Wednesday, August 21, 2013

The world's most expensive spice

Sometimes I think I should have a whole section on this blog called "Who decided this was edible?".  Although, that needs to be made more catchy somehow.....

Today at work, someone asked me about saffron threads.  I had heard of saffron, but never saffron threads.  Apparently, they are the individually hand harvest stamens of the crocus flower and is the most expensive spice in the world. 

The Deluxe Food Lovers Companion says this:

"It's no wonder that saffron—the yellow-orange stigmas from a small purple crocus (Crocus sativus)—is the world's most expensive spice. Each flower provides only three stigmas, which must be carefully hand-picked and then dried—an extremely labor-intensive process. It takes over 14,000 of these tiny stigmas for each ounce of saffron ... " (emphasis mine)

Interestingly, the Cambridge World History of Food posits the number of flowers as this:

"It has been estimated that, at three stigmas per plant, upwards of 250,000 of these crocus flowers are required to yield a pound of saffron. "

So I wonder, who figured out that the inside of a flower is so tasty?  Considering how long it takes to dry and how MANY flowers they have to harvest to make it usable, it just seems odd than anyone figured that out.   The Cambridge World History of Food has a whole section titled "Determining what our ancestors ate" which addresses how we know what people ate thousands of years ago; I think you could write an interesting book, or at least an essay about the stories of food 'discovery'. 

The history of Saffron:

Again, the Cambridge World History of Food:

"Native to the eastern Mediterranean, saffron was used in cooking for thousands of years before the Romans built their empire. Indeed, some credit Phoenician traders with introducing it in Spain - the country that today is the leading producer for the commercial market.

The word saffron comes from the Arabic word for “yellow,” and its distinctive color and taste grace Spanish, Cuban, French, and Indian cuisines, especially their rice dishes. It is a vital ingredient in an authentic bouillabaisse or paella as well as the saffron bread of a traditional Swedish feast. Saffron also goes well with poultry, in tomato-based sauces and stews, and in liqueurs such as Chartreuse. The spice is marketed as dried threads and in ground form. Unfortunately, much adulteration of ground saffron occurs, including its near-total replacement with turmeric - a crime that in fifteenth-century Germany drew a penalty of execution by burning or burying alive." (Cambridge World History of Food)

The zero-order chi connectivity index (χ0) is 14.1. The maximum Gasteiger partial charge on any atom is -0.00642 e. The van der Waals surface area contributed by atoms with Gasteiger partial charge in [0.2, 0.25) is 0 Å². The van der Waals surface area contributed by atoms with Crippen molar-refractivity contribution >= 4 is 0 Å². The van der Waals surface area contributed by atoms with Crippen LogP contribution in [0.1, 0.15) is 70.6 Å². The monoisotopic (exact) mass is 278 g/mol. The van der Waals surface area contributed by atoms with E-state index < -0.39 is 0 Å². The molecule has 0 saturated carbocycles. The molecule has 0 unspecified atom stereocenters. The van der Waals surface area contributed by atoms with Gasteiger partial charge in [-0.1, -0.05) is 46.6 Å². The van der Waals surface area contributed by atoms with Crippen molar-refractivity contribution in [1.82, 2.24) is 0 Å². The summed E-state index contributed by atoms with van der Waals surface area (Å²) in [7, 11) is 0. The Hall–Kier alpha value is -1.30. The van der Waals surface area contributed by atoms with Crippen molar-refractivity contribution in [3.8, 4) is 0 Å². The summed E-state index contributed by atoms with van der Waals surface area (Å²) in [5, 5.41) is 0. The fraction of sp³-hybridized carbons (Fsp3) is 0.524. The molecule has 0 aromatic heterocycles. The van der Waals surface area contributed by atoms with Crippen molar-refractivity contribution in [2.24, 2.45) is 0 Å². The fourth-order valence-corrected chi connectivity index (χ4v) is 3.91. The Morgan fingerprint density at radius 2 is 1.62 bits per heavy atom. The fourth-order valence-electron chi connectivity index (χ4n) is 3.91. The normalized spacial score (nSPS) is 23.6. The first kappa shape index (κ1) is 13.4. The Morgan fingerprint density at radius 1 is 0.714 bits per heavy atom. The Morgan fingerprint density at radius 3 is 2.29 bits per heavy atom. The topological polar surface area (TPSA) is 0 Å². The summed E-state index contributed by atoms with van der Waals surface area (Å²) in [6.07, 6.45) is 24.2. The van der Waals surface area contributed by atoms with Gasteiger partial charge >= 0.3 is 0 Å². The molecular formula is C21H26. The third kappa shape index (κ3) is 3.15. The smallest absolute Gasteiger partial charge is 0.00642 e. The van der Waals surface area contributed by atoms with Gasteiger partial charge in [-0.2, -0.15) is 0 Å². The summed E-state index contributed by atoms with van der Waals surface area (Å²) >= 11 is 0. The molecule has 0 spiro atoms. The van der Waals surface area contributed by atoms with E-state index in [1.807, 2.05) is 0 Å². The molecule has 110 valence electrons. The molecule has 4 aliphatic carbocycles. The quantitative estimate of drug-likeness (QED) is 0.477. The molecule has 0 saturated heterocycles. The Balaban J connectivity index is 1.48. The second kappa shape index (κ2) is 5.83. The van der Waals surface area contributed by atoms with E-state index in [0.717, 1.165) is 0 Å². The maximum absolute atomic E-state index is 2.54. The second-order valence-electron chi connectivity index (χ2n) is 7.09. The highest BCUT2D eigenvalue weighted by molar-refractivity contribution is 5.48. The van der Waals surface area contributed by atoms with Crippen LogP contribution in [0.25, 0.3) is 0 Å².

That last bit is one of my favorite items of interest.  Saffron was so special that you could be killed for replacing it with something else.

And a bit more info, from the Deluxe Food Lovers Companion:

"Thousands of years ago saffron was used not only to flavor food and beverages but to make medicines and to dye cloth and body oils a deep yellow. Today this pungent, aromatic spice is primarily used to flavor and tint food. Fortunately (because it's so pricey), a little saffron goes a long way. It's integral to hundreds of dishes like bouillabaisse, risotto Milanese and paella, and flavors many European baked goods."

Incidentally, from what I have found in other sources, the flavor of saffron is nearly impossible to replicate although some say safflower has some, minimal similarity.  The color of saffron can be replicated by several other additives including turmeric, safflower, annato seeds and marigold flowers


SAFFRON. (2000). In Cambridge World History of Food.  Accessed through University of North Texas Online Resources.Password required.

This resource is also available in hard copy and some preview elements are available on the official website.

SAFFRON :SPICE GLOSSARY. (2009). In The Deluxe Food Lover's Companion.   Accessed through University of North Texas Online Resources. Password required.

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